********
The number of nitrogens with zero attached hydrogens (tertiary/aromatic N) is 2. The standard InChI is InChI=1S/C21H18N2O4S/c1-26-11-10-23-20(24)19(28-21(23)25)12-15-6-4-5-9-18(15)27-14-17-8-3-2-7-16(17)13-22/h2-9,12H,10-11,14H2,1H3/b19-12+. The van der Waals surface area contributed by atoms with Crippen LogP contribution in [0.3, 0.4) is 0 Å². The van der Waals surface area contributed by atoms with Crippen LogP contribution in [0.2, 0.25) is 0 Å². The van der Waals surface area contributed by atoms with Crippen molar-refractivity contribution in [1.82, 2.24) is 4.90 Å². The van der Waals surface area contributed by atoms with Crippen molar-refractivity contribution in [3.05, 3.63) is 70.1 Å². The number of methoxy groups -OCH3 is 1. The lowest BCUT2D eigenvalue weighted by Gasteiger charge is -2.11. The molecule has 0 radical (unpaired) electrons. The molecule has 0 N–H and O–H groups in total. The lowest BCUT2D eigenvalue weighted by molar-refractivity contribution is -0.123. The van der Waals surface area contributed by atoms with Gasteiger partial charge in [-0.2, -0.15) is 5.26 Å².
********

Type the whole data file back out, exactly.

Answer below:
The number of nitrogens with zero attached hydrogens (tertiary/aromatic N) is 2. The standard InChI is InChI=1S/C21H18N2O4S/c1-26-11-10-23-20(24)19(28-21(23)25)12-15-6-4-5-9-18(15)27-14-17-8-3-2-7-16(17)13-22/h2-9,12H,10-11,14H2,1H3/b19-12+. The van der Waals surface area contributed by atoms with Crippen LogP contribution in [0.3, 0.4) is 0 Å². The van der Waals surface area contributed by atoms with Crippen LogP contribution in [0.2, 0.25) is 0 Å². The van der Waals surface area contributed by atoms with Crippen molar-refractivity contribution in [1.82, 2.24) is 4.90 Å². The van der Waals surface area contributed by atoms with Crippen molar-refractivity contribution in [3.05, 3.63) is 70.1 Å². The number of methoxy groups -OCH3 is 1. The lowest BCUT2D eigenvalue weighted by Gasteiger charge is -2.11. The molecule has 0 radical (unpaired) electrons. The molecule has 0 N–H and O–H groups in total. The lowest BCUT2D eigenvalue weighted by molar-refractivity contribution is -0.123. The van der Waals surface area contributed by atoms with Gasteiger partial charge in [-0.2, -0.15) is 5.26 Å².